Mama’s gotta get her sleep! Here are some tips for optimizing your pregnancy sleep naturally.
Melatonin is a hormone that your body makes in your pineal gland. Its job is to help your body know when to wake up and when to go to sleep. According to a review published in the Nutrition Journal, melatonin supplementation is effective in overcoming sleep-related challenges such as jet lag and insomnia. Here’s the good news: you can find melatonin in some foods, including tart cherry juice and pistachios.
In studies, tart cherry juice increased sleep time by up to 90 minutes a night! That’s because it contains the world’s highest melatonin content of any food (the hormone that helps us sleep.) Try 1 ounce of this tart concentrate twice a day (one dose around 3 p.m. and the other dose around 8 p.m.) mixed in kefir or yogurt for extra calcium and blood sugar balance. I usually find it works within a week or two. As a plus, tart cherry juice has a low glycemic index and is high in antioxidants so it’s healthy during pregnancy.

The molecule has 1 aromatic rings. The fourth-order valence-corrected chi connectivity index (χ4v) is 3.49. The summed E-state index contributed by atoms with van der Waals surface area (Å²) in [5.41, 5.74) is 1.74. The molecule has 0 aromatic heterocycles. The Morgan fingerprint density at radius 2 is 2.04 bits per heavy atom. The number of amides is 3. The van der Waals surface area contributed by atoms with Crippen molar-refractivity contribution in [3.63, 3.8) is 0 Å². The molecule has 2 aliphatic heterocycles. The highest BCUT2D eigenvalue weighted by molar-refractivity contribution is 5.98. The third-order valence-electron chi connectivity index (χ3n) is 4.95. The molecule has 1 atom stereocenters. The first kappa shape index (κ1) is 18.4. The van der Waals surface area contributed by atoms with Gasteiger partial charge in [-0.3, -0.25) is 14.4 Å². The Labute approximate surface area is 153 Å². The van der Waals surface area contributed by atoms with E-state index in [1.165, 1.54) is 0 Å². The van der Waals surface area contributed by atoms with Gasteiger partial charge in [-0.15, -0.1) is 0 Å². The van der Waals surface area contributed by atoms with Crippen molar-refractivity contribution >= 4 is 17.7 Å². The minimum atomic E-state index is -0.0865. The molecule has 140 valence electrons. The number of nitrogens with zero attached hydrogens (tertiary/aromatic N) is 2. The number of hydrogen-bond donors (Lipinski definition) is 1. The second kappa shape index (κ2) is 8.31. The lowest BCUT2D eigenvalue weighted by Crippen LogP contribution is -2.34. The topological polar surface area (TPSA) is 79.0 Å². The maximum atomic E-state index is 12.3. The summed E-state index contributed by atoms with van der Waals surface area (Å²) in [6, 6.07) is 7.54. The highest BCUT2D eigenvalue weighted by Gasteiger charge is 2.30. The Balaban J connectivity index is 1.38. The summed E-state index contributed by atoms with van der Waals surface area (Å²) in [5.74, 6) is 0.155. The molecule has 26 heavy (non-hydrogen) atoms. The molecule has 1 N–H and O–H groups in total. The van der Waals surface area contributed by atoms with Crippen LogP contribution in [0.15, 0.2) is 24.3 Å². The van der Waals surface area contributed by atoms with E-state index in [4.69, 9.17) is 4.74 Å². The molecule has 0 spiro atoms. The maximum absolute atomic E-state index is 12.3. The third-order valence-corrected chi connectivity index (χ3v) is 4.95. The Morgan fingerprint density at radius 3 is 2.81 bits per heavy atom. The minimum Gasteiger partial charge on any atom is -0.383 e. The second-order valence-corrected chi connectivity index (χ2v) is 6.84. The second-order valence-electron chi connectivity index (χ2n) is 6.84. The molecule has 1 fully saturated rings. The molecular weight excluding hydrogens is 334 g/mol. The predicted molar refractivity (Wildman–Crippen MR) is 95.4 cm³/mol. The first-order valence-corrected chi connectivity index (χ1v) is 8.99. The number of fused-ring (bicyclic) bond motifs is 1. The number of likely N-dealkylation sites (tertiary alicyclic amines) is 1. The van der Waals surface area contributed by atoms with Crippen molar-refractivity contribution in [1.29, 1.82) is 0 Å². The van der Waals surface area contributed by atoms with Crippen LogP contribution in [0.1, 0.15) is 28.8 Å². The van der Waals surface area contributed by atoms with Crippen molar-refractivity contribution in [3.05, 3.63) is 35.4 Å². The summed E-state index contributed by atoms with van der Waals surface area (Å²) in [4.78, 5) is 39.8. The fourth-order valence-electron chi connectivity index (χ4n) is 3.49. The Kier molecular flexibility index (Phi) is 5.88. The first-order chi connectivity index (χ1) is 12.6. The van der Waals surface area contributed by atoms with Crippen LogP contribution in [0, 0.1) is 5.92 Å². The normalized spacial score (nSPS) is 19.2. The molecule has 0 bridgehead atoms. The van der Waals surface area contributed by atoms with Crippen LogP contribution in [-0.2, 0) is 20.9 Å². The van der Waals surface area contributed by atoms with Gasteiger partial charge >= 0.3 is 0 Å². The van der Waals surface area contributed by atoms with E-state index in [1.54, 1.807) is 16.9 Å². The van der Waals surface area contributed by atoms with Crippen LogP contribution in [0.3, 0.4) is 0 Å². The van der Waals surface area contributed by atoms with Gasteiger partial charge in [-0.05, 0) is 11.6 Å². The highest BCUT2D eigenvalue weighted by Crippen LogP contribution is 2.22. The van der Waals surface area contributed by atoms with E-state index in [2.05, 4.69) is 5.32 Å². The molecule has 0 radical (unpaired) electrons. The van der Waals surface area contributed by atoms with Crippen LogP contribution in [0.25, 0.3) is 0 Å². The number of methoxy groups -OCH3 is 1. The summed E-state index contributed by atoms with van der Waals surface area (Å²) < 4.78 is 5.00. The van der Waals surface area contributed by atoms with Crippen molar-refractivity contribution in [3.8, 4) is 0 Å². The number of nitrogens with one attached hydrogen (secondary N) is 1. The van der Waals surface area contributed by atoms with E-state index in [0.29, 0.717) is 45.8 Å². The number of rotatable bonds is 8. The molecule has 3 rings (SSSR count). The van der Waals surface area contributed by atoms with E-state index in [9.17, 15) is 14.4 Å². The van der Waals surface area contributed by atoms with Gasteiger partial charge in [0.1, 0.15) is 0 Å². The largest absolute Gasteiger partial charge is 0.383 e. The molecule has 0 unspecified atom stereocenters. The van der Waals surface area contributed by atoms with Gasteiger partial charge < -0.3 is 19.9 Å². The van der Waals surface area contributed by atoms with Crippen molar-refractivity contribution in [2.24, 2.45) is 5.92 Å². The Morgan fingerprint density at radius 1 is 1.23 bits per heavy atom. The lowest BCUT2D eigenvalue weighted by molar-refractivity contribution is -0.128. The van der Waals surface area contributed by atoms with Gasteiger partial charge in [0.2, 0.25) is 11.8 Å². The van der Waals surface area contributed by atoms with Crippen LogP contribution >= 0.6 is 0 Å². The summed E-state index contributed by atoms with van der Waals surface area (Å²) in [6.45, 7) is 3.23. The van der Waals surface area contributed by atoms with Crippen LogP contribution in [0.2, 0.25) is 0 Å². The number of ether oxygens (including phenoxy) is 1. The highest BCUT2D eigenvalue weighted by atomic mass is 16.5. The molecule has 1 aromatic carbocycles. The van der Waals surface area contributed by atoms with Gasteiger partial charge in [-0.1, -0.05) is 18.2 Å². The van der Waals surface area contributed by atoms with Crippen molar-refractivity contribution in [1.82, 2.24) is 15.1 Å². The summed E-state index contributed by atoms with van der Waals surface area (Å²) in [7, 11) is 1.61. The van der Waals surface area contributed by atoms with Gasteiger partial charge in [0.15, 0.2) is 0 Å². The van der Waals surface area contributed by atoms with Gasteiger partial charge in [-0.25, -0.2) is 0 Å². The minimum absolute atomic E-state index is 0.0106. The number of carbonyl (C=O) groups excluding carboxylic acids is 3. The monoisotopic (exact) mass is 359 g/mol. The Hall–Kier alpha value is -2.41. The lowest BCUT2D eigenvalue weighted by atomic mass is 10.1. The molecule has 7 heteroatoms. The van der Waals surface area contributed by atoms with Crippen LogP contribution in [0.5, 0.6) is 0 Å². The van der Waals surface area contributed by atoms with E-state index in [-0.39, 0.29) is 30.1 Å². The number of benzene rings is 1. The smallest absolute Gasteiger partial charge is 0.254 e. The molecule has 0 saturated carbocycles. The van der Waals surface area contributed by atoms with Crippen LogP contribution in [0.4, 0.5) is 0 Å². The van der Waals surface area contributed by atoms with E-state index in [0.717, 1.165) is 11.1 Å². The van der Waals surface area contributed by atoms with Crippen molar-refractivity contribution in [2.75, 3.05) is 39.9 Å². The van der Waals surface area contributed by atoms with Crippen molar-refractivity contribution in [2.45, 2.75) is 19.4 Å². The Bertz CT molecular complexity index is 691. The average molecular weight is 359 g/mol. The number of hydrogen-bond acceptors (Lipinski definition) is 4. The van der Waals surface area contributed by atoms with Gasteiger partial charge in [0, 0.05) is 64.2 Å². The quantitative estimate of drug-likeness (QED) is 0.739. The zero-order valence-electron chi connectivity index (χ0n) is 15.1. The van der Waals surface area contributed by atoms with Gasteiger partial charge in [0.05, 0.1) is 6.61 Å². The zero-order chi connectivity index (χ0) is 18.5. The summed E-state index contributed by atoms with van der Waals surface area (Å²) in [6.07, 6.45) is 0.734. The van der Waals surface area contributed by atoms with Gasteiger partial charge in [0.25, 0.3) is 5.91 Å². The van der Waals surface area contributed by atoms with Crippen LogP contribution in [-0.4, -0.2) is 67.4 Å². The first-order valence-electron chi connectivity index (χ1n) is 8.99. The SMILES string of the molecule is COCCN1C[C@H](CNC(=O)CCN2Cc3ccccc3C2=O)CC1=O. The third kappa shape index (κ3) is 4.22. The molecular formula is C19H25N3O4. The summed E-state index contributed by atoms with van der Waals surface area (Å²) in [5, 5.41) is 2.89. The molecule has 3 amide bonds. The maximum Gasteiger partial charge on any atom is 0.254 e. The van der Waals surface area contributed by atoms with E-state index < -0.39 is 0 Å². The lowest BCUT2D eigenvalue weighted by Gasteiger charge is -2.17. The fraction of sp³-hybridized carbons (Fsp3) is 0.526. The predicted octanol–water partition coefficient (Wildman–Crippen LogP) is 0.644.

Pistachios contain 660 nanograms per gram of melatonin, making these small nuts a mighty source of melatonin. Roasting the nuts doesn’t compromise the melatonin content, so grab a handful and savor this tasty treat 1-2 times per day.
Many of us (some say over 80% of the population) are deficient in this calming and important mineral. Here are the deficiency symptoms (hint: one of them is insomnia!) and here’s how you can boost your levels with food. Most of us also need a little supplementation too and in this post, I talk about the best magnesium supplement for specific issues. As a general guideline, try taking 200-400 mg of this magnesium supplement for relaxation. (Of course, talk with your midwife!)